Significant Issues Raised by the Petition

While the petition raises several issues, three deserve particular scrutiny. First, the petition relies on speculative and unreliable emissions studies to demonstrate the wells pose a purported public health risk. Several of these studies use top-down emissions estimations that are not derived from site-specific or source measurements from the oil and natural gas sector. Instead, these studies seek to estimate emissions from the oil and natural gas sector based on often limited monitoring data and computer-simulated models. Importantly, the studies and emissions estimates frequently do not account for the reductions in emissions since implementation of NSPS OOOO and NESHAP (MACT) HH or other relevant regulations, such as the recent Colorado rulemaking. With respect to impacts to public health from these sources, petitioners rely heavily on several studies that fail to contain the necessary scientific analysis and rigor to demonstrate public health impacts and have been questioned even by state and local officials as to their validity and scope of their broad conclusions. Information and studies debunking the petition will be vital to demonstrating that oil and gas wells are safe and pose no risk to public health. 

Second, the petition represents the latest in a broader wave of environmental groups’ efforts to impose stringent emissions regulations on oil and gas wells. In fact, many of the studies relied upon in the petition are the same studies that environmental groups have cited in support of more stringent state and local regulation of methane and volatile organic compounds from oil and gas wells. These prior battles at the state and local level provide direct insight into the strategies and tactics of the environmental groups, including an understanding of the economic and technical analysis needed to counter the aggressive environmental attacks on oil and gas operations. Simply relying on lofty policy rebuttals and generalized statements present the risk of creating a one-sided record in the environmental groups’ favor.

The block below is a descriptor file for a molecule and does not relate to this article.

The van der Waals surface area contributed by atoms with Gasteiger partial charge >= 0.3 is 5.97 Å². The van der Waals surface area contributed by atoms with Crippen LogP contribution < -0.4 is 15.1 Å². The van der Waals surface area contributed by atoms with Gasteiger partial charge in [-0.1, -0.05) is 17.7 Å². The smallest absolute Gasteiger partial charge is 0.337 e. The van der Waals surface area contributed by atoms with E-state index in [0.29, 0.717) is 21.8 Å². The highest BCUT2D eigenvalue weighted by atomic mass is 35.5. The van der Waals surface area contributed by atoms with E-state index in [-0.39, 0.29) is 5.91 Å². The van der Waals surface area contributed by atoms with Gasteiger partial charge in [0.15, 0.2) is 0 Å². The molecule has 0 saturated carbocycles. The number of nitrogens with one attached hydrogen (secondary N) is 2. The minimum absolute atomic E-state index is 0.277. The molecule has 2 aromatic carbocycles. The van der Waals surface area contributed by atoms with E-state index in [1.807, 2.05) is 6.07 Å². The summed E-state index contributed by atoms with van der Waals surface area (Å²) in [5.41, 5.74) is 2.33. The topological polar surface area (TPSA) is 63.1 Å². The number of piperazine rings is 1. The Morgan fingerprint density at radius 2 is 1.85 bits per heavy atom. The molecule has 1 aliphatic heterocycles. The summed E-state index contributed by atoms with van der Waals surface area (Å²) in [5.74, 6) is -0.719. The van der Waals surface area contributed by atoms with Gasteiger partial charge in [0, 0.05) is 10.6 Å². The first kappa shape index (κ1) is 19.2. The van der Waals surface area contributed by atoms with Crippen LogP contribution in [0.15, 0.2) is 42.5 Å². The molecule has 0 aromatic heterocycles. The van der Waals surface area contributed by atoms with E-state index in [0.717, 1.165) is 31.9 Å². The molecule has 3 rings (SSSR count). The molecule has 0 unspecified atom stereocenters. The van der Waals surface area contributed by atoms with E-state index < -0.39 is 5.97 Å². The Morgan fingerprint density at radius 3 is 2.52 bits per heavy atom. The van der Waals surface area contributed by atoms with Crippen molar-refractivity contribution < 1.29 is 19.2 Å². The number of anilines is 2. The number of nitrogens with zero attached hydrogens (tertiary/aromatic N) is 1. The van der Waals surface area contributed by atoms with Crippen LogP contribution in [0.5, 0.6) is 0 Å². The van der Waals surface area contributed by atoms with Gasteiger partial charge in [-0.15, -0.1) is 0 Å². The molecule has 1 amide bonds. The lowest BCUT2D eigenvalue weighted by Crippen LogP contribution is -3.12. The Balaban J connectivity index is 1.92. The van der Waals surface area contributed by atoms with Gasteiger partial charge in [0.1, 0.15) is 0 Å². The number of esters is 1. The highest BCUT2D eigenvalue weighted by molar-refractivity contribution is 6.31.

Finally, the petition raises important issues of the EPA’s discretionary use of limited agency resources. By coincidence, the petition was filed the same day that the D.C. Circuit Court of Appeals affirmed the EPA’s denial of another environmental organization’s petition for a rulemaking to control emissions from coal mines. WildEarth Guardians v. EPA, No. 13-1212, at 3 (D.C. Cir. 13 May 2014). In affirming the EPA’s denial of the petition, the court reasoned that the “EPA has discretion to determine the timing and priorities of its regulatory agenda … ” Id. Constructive engagement with the EPA on the petition will be important to ensuring the appropriate exercise of discretion. Carefully balanced and thoughtful discussions, backed up by the appropriate analysis, can be far more effective when working with the agency.